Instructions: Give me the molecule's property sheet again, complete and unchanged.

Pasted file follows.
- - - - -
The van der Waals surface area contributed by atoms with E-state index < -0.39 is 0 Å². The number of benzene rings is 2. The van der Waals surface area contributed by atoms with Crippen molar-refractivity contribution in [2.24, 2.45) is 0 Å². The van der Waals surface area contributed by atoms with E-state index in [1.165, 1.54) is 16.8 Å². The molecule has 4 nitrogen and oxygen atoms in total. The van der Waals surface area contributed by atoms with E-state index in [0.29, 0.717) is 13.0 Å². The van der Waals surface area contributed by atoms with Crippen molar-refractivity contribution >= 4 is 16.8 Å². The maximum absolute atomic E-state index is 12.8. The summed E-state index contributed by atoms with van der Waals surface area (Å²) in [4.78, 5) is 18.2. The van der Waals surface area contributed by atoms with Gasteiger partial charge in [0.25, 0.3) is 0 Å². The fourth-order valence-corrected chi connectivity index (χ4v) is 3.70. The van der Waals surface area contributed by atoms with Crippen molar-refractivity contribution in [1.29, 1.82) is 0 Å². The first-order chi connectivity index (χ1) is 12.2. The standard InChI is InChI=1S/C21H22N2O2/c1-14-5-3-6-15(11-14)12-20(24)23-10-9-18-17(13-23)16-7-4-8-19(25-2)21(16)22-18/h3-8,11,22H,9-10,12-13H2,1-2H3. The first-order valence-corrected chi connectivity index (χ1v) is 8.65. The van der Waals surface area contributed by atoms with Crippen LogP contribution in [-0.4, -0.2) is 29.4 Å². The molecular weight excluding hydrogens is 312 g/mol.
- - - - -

The van der Waals surface area contributed by atoms with E-state index < -0.39 is 0 Å². The number of benzene rings is 2. The van der Waals surface area contributed by atoms with Crippen molar-refractivity contribution in [2.24, 2.45) is 0 Å². The van der Waals surface area contributed by atoms with E-state index in [1.165, 1.54) is 16.8 Å². The molecule has 4 nitrogen and oxygen atoms in total. The van der Waals surface area contributed by atoms with E-state index in [0.29, 0.717) is 13.0 Å². The van der Waals surface area contributed by atoms with Crippen molar-refractivity contribution >= 4 is 16.8 Å². The maximum absolute atomic E-state index is 12.8. The summed E-state index contributed by atoms with van der Waals surface area (Å²) in [4.78, 5) is 18.2. The van der Waals surface area contributed by atoms with Gasteiger partial charge in [0.25, 0.3) is 0 Å². The fourth-order valence-corrected chi connectivity index (χ4v) is 3.70. The van der Waals surface area contributed by atoms with Crippen molar-refractivity contribution in [1.29, 1.82) is 0 Å². The first-order chi connectivity index (χ1) is 12.2. The standard InChI is InChI=1S/C21H22N2O2/c1-14-5-3-6-15(11-14)12-20(24)23-10-9-18-17(13-23)16-7-4-8-19(25-2)21(16)22-18/h3-8,11,22H,9-10,12-13H2,1-2H3. The first-order valence-corrected chi connectivity index (χ1v) is 8.65. The van der Waals surface area contributed by atoms with Crippen LogP contribution in [-0.4, -0.2) is 29.4 Å². The molecular weight excluding hydrogens is 312 g/mol.